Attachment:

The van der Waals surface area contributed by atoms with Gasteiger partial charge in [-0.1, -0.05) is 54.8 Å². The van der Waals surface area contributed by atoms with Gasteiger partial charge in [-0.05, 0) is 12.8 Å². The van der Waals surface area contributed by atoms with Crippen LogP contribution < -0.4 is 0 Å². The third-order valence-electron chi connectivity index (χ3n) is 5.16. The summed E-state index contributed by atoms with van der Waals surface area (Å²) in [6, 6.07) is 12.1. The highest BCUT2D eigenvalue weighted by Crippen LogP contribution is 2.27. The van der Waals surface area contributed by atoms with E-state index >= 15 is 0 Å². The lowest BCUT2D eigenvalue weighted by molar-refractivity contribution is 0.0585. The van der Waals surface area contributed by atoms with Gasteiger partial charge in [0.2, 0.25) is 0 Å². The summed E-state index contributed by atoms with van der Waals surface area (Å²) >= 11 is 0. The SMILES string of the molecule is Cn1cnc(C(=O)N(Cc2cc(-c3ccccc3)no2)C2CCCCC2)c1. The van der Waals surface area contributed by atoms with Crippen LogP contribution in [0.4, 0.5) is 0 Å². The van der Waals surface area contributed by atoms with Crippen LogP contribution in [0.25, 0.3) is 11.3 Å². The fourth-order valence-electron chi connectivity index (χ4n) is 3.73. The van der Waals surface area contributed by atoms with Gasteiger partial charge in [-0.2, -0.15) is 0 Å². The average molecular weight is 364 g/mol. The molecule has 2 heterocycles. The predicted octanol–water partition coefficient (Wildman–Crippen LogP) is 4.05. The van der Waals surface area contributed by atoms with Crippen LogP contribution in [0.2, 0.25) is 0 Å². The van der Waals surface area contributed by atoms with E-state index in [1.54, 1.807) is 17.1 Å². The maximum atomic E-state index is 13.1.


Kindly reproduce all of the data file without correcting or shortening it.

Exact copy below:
The van der Waals surface area contributed by atoms with Gasteiger partial charge in [-0.1, -0.05) is 54.8 Å². The van der Waals surface area contributed by atoms with Gasteiger partial charge in [-0.05, 0) is 12.8 Å². The van der Waals surface area contributed by atoms with Crippen LogP contribution < -0.4 is 0 Å². The third-order valence-electron chi connectivity index (χ3n) is 5.16. The summed E-state index contributed by atoms with van der Waals surface area (Å²) in [6, 6.07) is 12.1. The highest BCUT2D eigenvalue weighted by Crippen LogP contribution is 2.27. The van der Waals surface area contributed by atoms with E-state index >= 15 is 0 Å². The lowest BCUT2D eigenvalue weighted by molar-refractivity contribution is 0.0585. The van der Waals surface area contributed by atoms with Gasteiger partial charge in [0.2, 0.25) is 0 Å². The summed E-state index contributed by atoms with van der Waals surface area (Å²) >= 11 is 0. The SMILES string of the molecule is Cn1cnc(C(=O)N(Cc2cc(-c3ccccc3)no2)C2CCCCC2)c1. The van der Waals surface area contributed by atoms with Crippen LogP contribution in [0.4, 0.5) is 0 Å². The van der Waals surface area contributed by atoms with Crippen LogP contribution in [0.25, 0.3) is 11.3 Å². The fourth-order valence-electron chi connectivity index (χ4n) is 3.73. The van der Waals surface area contributed by atoms with Gasteiger partial charge in [-0.2, -0.15) is 0 Å². The average molecular weight is 364 g/mol. The molecule has 2 heterocycles. The predicted octanol–water partition coefficient (Wildman–Crippen LogP) is 4.05. The van der Waals surface area contributed by atoms with Crippen LogP contribution in [0.2, 0.25) is 0 Å². The van der Waals surface area contributed by atoms with E-state index in [1.54, 1.807) is 17.1 Å². The maximum atomic E-state index is 13.1.